My uncle Mario was an exceedingly talented musician and a warrior. He was diagnosed with an aggressive cancer about five years ago. After a long and arduous fight with this terrible disease, my uncle passed from this life to the next. He was only 60 years old.
Like any of us, his life was filled with beautiful and sad experiences. He married once and divorced shortly afterwards. I was never really close to him but I always admired him for his musical talent. His true love was music. At least that was my perception. He loved singing ballads and inspiring his audience to dance. Every time my dad’s family gathered for a party or a dinner, it always concluded with a mini-concert. Some would sing, others would dance, but everyone had a blast.
About five years ago while he was in town, he became very ill. My father and I took him to the emergency department. By the look on his face it seemed obvious that he was experiencing excruciating pain. He could barely talk or breathe for that matter. His facial expressions announced the suffering and pain his voice couldn’t. Though it was impossible to hide the torment within, he remained remarkably calm. He was serene. Immediately after being checked in, he was given medication, which helped immensely.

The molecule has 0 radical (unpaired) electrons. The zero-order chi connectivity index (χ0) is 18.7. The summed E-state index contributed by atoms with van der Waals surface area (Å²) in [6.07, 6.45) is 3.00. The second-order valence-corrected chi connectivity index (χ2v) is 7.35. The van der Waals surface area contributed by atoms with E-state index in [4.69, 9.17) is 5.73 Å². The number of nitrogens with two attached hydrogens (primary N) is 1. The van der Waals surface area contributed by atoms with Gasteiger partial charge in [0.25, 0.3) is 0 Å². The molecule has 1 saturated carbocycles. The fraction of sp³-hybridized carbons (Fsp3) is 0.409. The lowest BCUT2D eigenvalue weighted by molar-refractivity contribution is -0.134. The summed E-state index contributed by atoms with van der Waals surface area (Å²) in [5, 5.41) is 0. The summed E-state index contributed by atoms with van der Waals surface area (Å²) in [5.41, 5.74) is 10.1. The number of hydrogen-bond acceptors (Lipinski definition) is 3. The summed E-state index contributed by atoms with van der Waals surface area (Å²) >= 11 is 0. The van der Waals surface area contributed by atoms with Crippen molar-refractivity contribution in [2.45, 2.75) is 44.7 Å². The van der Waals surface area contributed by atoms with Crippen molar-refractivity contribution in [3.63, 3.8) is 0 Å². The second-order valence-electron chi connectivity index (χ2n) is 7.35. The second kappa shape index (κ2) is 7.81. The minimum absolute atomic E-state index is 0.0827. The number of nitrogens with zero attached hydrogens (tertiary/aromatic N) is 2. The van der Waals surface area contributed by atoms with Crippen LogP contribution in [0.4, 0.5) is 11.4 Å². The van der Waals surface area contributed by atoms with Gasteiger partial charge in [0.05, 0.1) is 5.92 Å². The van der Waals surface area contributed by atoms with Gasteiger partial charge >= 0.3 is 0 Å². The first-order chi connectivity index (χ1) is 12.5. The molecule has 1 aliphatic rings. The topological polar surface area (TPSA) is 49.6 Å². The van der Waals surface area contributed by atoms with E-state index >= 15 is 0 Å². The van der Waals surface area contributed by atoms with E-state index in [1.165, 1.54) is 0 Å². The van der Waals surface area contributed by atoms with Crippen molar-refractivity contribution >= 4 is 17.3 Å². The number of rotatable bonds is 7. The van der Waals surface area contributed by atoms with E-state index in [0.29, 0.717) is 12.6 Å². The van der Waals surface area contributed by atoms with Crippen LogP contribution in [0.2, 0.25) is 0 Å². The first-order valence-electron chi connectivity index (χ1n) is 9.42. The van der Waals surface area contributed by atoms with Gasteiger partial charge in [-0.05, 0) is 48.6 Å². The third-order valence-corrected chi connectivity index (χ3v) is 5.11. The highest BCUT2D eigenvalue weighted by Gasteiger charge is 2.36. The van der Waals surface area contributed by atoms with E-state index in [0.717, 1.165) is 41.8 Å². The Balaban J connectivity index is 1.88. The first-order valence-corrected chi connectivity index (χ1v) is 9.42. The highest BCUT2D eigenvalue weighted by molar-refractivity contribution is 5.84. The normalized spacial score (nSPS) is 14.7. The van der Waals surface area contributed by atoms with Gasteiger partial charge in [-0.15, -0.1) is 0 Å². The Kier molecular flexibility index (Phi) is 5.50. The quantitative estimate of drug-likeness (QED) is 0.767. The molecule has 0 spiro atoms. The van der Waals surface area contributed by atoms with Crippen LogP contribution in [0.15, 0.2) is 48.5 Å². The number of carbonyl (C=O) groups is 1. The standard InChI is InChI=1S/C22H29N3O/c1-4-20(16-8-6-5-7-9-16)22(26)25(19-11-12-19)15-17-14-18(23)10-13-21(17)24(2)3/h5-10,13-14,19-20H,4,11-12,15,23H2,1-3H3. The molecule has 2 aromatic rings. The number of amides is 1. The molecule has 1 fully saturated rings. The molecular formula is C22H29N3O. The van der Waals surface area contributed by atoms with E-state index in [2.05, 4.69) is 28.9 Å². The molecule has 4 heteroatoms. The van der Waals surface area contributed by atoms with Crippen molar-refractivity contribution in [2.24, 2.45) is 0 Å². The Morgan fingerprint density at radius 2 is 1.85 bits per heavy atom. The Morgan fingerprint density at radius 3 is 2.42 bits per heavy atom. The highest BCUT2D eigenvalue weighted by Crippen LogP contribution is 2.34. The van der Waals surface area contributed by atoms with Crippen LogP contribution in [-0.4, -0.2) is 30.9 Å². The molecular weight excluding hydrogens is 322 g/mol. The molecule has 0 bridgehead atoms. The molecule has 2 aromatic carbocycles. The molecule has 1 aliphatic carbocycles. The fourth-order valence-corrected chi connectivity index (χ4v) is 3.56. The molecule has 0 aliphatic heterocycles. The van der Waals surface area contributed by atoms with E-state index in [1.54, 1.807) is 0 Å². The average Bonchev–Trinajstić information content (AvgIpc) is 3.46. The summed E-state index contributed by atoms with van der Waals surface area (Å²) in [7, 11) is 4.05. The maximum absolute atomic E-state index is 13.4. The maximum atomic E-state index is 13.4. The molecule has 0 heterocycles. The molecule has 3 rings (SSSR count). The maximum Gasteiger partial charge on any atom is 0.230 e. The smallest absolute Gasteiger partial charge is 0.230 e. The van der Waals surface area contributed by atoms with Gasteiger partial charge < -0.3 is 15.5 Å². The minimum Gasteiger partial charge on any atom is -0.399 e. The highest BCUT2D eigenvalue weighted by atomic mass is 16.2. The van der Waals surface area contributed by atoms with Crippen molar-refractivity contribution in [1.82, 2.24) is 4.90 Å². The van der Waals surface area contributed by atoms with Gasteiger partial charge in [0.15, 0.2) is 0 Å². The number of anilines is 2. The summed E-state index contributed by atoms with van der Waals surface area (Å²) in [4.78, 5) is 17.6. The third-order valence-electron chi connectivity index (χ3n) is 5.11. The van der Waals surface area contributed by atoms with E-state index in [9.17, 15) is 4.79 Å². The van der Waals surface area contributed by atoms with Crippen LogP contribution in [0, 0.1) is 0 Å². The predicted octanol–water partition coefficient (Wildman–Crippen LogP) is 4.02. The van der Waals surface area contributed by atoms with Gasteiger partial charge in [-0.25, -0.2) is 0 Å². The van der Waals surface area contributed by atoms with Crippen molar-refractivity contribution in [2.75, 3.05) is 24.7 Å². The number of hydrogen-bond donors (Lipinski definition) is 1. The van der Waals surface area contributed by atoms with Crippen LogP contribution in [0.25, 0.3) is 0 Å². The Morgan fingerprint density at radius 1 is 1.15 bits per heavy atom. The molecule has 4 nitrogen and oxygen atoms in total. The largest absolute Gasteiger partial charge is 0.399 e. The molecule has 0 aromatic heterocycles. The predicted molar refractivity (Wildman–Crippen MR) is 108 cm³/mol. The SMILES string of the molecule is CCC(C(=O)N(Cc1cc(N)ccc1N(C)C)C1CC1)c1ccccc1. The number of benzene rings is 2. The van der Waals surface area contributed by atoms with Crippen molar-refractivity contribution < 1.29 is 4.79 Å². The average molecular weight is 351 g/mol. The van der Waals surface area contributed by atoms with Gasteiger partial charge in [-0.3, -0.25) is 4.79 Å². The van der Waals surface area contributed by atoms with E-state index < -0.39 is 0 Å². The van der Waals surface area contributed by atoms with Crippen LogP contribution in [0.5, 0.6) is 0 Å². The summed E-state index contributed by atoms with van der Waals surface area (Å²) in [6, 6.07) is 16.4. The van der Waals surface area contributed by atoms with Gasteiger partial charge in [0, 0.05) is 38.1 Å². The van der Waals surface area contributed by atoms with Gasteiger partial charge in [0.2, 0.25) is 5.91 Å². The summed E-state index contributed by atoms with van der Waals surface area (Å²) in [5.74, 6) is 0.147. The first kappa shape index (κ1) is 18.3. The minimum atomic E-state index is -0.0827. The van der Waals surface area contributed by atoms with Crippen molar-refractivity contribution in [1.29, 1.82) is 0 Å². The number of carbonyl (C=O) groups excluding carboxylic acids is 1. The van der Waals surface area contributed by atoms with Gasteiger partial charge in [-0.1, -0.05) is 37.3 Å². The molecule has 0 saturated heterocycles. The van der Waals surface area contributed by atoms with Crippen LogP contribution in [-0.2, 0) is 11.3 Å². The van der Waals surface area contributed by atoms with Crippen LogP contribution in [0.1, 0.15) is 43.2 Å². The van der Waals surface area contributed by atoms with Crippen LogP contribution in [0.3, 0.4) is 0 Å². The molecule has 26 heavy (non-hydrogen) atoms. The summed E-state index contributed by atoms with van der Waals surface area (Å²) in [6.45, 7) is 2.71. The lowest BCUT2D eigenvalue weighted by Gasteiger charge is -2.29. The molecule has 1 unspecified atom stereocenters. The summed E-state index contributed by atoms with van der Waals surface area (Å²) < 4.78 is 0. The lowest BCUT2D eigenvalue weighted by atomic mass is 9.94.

We stayed all night as the nurses drew blood and the doctor examined lab results. About 3 a.m., I reached into my pocket and grabbed my rosary. With my eyes barely open and my mouth dried up, I began meditating on the Sorrowful Mysteries as I offered up the Rosary for my uncle. Later that morning he was discharged without being entirely certain of his diagnosis. I remember a conversation on kidney stones. Nothing about cancer. The doctor did urge him to follow up in a week with his primary care physician.
He went back to Mexico shortly after this and months later we received the news that he was diagnosed with cancer. He was confident he would overcome it. In fact, he didn’t appear to be overly concerned about it. My family said some prayers for him. Part of our prayer involved asking God to heal him. However, our main prayer for him was for his return to the Catholic Church or, at the very least, a return to belief in Jesus Christ as his Lord and Savior. Sometime in his adult life he stopped going to Mass and subsequently abandoned the Catholic faith entirely. It’s not that he left the Church and became atheist. I was never entirely sure what he believed in but he was definitely a spiritual person. I believe it was some form of New Age and/or agnostic spirituality.
Growing up Catholic